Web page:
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Projected Fears: Horror Films and American Culture 3/31/05 Edition

4.2 out of 5 stars 6 customer reviews
ISBN-13: 978-0313361821
ISBN-10: 0313361827
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Editorial Reviews

Review

"The book is sensible, highly readable, and concise….[t]his book will best serve as an introduction to the horror genre. Recommended. Lower-/upper-division undergraduates; general readers." - Choice

"[E]xplores the relationship between 10 classic horror films and the cultures they reflect." - US States News

"Phillips analyzes ten landmark horror films, including Dracula, The Texas Chainsaw Massacre, The Silence of the Lambs and The Sixth Sense, to discover the ways horror films reflect their cultural contexts and the audiences' fears. In addition to his analyses, Phillips provides a synopsis of each film and describes its production history, contemporary audience response and cultural influence. Although Phillips incorporates the work of other film and cultural critics, he writes for a general audience." - Reference & Research Book News

"Fans of horror and horror movies who wish an intellectual examination of links between horror films and American culture will find professor Kendall R. Phillips' Projected Fears: Horror Films and American Culture to be most intriguing." - MBR Bookwatch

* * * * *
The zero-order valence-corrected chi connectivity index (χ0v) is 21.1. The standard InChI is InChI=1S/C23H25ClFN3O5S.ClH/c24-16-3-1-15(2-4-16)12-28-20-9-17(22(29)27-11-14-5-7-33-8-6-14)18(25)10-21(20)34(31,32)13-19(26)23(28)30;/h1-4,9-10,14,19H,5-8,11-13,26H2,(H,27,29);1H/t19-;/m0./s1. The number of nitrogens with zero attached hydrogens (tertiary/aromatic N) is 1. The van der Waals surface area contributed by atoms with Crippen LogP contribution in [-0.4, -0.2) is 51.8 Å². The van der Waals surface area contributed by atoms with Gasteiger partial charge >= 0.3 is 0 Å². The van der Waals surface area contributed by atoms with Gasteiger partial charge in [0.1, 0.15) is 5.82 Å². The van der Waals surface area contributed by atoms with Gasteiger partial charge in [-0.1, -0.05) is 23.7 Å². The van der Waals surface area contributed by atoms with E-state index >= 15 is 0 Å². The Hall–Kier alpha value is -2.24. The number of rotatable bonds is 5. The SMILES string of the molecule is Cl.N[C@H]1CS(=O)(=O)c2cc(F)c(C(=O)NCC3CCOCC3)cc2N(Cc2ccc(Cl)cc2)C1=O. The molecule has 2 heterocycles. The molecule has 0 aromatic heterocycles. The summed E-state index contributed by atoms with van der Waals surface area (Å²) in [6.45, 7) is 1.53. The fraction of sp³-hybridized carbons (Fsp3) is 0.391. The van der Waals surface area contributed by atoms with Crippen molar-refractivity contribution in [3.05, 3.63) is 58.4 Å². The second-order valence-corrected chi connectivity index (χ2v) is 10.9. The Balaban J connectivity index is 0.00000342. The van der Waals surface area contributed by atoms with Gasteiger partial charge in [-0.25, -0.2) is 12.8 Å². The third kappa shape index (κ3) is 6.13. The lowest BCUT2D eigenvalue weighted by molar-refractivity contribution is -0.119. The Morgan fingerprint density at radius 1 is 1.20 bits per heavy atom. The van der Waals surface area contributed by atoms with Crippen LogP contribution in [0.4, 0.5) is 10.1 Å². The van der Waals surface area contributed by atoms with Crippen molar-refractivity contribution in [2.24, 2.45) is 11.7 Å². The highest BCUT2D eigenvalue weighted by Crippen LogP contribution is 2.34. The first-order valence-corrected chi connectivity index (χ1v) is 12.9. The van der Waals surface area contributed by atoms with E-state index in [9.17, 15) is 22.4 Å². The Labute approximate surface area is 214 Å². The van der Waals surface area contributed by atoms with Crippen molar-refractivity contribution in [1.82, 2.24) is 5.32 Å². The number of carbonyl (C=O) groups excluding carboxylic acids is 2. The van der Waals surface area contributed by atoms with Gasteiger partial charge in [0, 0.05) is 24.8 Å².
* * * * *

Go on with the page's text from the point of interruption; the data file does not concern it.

Review

"Kendall Phillips explores the cultural resonances and rhetorical form of American horror films of the 20th century. He takes us from Dracula (1931) through Psycho (1960), The Exorcist (1973), The Silence of the Lambs (1991), and other films that have shocked and horrified us, in a lucid account of the cultural contexts that gave them birth and influenced their reception. His lively and wide ranging account will certainly send readers back to the films for another look." (Thomas W. Benson, Edwin Erle Sparks Professor of Rhetoric, Penn State University)

"Phillips has provided deep and probing insights into the relationship between ten classic horror films and the cultures they reflect. This is a challenging but rewarding read for serious fans, film buffs, and filmmakers, as well as scholars. Even the writers and directors of these classics stand to be enlightened by learning of the impact, scope, and significance of their realized concepts." (A. John Graves, Professor Emeritus of Mass Communication, Central Missouri State University)

"Projected Fears goes well beyond being exemplary film and media criticism. Kendall Phillips provides an intriguing and cogent synthesis of visual, textual, and cultural analyses that present a unique, useful, and welcomed reframing, retelling, and reinterpretation of human history and memory through the lens of one of our most important and popular forms of artistic expression--not to mention a genre that has long been a focus of public fascination--the horror film." (Charlton McIlwain, Assistant Professor of Culture & Communication, New York University, and author of When Death Goes Pop: Death, Media & the Remaking of Community)
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Product Details

  • Paperback: 240 pages